International Business Briefs: software, biofuels, aluminium, UV disinfection

In this week’s International Business Briefs, over 90% of the US’s top water-related engineering firms use software from Haestad Methods; a Canadian company makes strides in developing its biofuels technology; there is to be a major study of ultraviolet light disinfection for large drinking water treatment plants; and could the aluminium industry produce 50% of its products from recycled materials?

Software company Haestad Methods has announced that over 90% of the water-related environmental firms in the US’s Top 200, published by Engineering News-Record, consistently select the company’s software for their water resources management solutions. The companies were ranked by their revenue reported in 2001 for their environmental services and products.

Canadian bioenergy company DynaMotive Energy Systems Corporation has announced that it has completed a series of combustion tests on its ‘BioOil’ in British Columbia. The tests were conducted – with minor modifications – in an industrial lumber dry kiln. They demonstrated that the fuel can be direct fired and could replace natural gas without any adverse effects on lumber quality, says DynaMotive. The oil is produced from pine, spruce and fir white wood and bark residues by fast pyrolysis.

DynaMotive has also announced that it has signed a memorandum of understanding with another Canadian company – UMA Engineering Ltd – as the precursor to a strategic alliance agreement to develop commercial pyrolysis projects based on DynaMotive’s technology. The work will include technical feasibility, scale-up reviews, and the development of long-term strategies for projects in Canada.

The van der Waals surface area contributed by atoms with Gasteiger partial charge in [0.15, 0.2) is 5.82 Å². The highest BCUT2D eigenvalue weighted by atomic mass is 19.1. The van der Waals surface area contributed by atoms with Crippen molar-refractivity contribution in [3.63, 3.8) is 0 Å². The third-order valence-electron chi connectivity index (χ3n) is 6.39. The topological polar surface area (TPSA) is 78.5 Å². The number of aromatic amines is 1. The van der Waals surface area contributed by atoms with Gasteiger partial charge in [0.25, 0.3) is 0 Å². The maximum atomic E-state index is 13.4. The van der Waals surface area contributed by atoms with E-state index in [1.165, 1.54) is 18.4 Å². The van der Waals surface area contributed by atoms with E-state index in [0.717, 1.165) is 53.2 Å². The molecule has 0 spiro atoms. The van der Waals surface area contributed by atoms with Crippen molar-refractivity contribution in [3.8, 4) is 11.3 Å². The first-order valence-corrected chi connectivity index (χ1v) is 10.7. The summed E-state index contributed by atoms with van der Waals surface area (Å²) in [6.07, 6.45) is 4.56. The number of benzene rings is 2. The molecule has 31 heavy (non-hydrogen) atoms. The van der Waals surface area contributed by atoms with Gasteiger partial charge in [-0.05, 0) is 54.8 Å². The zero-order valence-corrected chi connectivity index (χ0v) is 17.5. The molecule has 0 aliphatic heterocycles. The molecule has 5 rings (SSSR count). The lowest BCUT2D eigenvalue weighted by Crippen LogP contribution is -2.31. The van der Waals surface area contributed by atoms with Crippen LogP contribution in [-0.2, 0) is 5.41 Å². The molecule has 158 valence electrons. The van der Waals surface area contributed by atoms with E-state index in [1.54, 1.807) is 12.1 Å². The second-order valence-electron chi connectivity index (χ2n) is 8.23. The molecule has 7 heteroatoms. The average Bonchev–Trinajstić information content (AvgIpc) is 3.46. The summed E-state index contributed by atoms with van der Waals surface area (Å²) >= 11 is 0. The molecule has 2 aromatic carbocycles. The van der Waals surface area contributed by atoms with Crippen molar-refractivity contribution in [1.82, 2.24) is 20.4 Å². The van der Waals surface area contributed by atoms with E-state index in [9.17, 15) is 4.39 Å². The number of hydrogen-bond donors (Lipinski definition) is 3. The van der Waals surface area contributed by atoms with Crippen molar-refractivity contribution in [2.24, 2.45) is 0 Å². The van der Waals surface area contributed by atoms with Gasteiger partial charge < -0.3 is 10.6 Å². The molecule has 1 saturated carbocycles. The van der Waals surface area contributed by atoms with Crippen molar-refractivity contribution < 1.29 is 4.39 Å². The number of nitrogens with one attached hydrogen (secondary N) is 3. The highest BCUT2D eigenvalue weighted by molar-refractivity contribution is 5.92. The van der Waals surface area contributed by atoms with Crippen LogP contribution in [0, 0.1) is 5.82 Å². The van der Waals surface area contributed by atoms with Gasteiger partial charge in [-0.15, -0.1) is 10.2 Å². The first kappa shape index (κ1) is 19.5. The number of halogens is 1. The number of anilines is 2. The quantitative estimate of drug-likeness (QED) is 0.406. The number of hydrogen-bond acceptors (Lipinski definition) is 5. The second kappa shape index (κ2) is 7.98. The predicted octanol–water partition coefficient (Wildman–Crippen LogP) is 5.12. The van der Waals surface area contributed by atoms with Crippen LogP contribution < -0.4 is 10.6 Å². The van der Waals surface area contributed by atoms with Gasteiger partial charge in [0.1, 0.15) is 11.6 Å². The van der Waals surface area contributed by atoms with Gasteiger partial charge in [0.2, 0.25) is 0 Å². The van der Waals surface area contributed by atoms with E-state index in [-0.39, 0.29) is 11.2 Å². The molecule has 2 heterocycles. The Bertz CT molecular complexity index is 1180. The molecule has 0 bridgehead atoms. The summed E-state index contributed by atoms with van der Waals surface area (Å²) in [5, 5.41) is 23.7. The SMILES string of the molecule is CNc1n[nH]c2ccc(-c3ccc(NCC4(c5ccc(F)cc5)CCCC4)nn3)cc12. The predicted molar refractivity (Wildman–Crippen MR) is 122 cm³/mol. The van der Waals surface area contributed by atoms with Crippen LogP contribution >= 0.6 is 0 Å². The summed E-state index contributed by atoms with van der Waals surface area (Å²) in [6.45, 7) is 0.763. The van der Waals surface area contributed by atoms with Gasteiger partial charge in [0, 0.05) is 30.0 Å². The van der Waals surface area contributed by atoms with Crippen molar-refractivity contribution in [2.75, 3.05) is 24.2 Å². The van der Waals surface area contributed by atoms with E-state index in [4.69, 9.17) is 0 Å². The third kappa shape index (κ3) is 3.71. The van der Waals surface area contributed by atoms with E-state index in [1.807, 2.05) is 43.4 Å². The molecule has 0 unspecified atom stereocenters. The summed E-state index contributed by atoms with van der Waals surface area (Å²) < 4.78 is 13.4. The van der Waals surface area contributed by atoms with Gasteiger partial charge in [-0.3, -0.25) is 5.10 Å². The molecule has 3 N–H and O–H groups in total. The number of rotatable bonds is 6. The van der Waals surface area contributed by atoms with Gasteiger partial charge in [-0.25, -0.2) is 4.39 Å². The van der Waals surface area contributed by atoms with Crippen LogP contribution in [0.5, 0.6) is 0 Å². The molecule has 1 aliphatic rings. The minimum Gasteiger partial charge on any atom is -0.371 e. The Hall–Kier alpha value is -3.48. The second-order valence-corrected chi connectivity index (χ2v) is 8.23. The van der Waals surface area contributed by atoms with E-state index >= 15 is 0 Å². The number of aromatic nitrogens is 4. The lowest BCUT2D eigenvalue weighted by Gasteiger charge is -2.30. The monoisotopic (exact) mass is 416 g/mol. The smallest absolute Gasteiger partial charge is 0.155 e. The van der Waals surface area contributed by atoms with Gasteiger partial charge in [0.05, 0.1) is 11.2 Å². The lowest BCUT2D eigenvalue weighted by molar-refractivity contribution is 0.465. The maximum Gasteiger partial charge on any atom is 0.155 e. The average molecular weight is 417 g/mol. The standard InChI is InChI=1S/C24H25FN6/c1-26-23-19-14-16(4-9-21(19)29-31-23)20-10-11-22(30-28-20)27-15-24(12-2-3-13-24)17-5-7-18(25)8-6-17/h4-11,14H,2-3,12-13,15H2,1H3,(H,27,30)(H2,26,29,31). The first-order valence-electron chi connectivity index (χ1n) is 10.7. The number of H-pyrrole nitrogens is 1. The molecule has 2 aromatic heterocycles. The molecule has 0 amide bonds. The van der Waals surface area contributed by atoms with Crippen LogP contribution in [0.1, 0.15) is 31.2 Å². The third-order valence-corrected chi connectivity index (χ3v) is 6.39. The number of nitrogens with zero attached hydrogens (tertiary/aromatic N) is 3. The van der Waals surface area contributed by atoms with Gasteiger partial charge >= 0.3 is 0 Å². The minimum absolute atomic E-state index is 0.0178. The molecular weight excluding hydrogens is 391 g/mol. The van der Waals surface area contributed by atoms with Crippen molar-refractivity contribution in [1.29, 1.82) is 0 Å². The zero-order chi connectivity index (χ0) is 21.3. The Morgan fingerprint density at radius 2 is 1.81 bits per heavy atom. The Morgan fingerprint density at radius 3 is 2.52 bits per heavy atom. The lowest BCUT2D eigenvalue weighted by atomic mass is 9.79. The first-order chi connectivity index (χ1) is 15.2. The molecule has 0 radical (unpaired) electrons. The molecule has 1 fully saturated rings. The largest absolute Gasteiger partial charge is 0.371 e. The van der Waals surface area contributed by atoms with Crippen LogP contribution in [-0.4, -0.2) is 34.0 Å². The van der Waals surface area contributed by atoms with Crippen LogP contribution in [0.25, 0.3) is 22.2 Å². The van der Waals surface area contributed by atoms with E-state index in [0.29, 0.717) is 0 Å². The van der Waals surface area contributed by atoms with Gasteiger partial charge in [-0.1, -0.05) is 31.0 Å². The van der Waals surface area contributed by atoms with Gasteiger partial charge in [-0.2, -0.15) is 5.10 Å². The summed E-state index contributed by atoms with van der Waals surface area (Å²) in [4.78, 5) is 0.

Aluminium firm Alcoa is urging the US Aluminum Association to adopt what it describes as an ‘ambitious’ approach to sustainable development that would position the organisation and its members as leaders and innovators. Alcoa has set itself a target of producing 50% of its products from recycled aluminium by 2020.

And finally, US engineering firm Black and Veatch have announced that it has won a contract for a major study of ultraviolet light disinfection for large drinking water treatment plants from the American Water Works Association Research Foundation. Currently, very few large-scale UV drinking water installations exist. The project will identify, evaluate and recommend methods to address issues related to large UV installations, says Black and Veatch.

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